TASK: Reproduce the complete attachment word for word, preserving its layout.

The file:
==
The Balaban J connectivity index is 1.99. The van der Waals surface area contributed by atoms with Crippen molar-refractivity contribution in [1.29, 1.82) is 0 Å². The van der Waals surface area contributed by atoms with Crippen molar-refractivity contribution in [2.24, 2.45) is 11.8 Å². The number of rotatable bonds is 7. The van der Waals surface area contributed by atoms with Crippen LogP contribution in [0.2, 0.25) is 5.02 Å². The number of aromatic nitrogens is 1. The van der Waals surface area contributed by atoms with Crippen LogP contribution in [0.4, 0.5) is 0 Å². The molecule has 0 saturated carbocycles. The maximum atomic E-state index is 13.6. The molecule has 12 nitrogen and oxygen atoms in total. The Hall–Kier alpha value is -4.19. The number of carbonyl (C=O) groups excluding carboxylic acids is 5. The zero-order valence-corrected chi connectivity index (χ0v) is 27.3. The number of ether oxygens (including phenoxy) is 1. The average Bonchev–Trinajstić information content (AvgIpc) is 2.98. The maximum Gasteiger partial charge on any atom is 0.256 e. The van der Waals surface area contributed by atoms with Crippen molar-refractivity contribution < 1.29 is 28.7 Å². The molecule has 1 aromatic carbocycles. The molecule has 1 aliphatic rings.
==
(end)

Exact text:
The Balaban J connectivity index is 1.99. The van der Waals surface area contributed by atoms with Crippen molar-refractivity contribution in [1.29, 1.82) is 0 Å². The van der Waals surface area contributed by atoms with Crippen molar-refractivity contribution in [2.24, 2.45) is 11.8 Å². The number of rotatable bonds is 7. The van der Waals surface area contributed by atoms with Crippen LogP contribution in [0.2, 0.25) is 5.02 Å². The number of aromatic nitrogens is 1. The van der Waals surface area contributed by atoms with Crippen LogP contribution in [0.4, 0.5) is 0 Å². The molecule has 0 saturated carbocycles. The maximum atomic E-state index is 13.6. The molecule has 12 nitrogen and oxygen atoms in total. The Hall–Kier alpha value is -4.19. The number of carbonyl (C=O) groups excluding carboxylic acids is 5. The zero-order valence-corrected chi connectivity index (χ0v) is 27.3. The number of ether oxygens (including phenoxy) is 1. The average Bonchev–Trinajstić information content (AvgIpc) is 2.98. The maximum Gasteiger partial charge on any atom is 0.256 e. The van der Waals surface area contributed by atoms with Crippen molar-refractivity contribution < 1.29 is 28.7 Å². The molecule has 1 aromatic carbocycles. The molecule has 1 aliphatic rings.